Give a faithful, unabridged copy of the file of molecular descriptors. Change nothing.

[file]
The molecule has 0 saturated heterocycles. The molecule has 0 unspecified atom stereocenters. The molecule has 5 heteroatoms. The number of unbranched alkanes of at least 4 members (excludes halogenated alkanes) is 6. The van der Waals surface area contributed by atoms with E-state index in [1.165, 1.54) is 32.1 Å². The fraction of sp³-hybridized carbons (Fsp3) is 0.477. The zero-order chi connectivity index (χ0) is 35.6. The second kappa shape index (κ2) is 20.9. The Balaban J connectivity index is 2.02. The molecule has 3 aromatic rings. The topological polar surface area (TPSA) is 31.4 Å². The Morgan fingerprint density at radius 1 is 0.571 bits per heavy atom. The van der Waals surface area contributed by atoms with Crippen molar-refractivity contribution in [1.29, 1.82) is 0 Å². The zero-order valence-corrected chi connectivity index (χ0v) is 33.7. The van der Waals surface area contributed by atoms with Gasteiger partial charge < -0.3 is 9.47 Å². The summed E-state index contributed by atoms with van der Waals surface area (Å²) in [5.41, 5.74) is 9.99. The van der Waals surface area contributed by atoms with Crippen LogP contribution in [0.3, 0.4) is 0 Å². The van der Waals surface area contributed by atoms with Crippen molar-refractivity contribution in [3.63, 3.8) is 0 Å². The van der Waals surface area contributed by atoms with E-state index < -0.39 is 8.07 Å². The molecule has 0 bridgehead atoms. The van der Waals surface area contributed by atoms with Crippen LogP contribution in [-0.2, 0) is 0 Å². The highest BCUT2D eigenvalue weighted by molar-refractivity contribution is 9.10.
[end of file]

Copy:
The molecule has 0 saturated heterocycles. The molecule has 0 unspecified atom stereocenters. The molecule has 5 heteroatoms. The number of unbranched alkanes of at least 4 members (excludes halogenated alkanes) is 6. The van der Waals surface area contributed by atoms with E-state index in [1.165, 1.54) is 32.1 Å². The fraction of sp³-hybridized carbons (Fsp3) is 0.477. The zero-order chi connectivity index (χ0) is 35.6. The second kappa shape index (κ2) is 20.9. The Balaban J connectivity index is 2.02. The molecule has 3 aromatic rings. The topological polar surface area (TPSA) is 31.4 Å². The Morgan fingerprint density at radius 1 is 0.571 bits per heavy atom. The van der Waals surface area contributed by atoms with Crippen molar-refractivity contribution in [1.29, 1.82) is 0 Å². The zero-order valence-corrected chi connectivity index (χ0v) is 33.7. The van der Waals surface area contributed by atoms with Gasteiger partial charge < -0.3 is 9.47 Å². The summed E-state index contributed by atoms with van der Waals surface area (Å²) in [5.41, 5.74) is 9.99. The van der Waals surface area contributed by atoms with Crippen LogP contribution in [0.3, 0.4) is 0 Å². The van der Waals surface area contributed by atoms with Crippen molar-refractivity contribution in [3.63, 3.8) is 0 Å². The van der Waals surface area contributed by atoms with E-state index < -0.39 is 8.07 Å². The molecule has 0 bridgehead atoms. The van der Waals surface area contributed by atoms with Crippen LogP contribution in [-0.2, 0) is 0 Å². The highest BCUT2D eigenvalue weighted by molar-refractivity contribution is 9.10.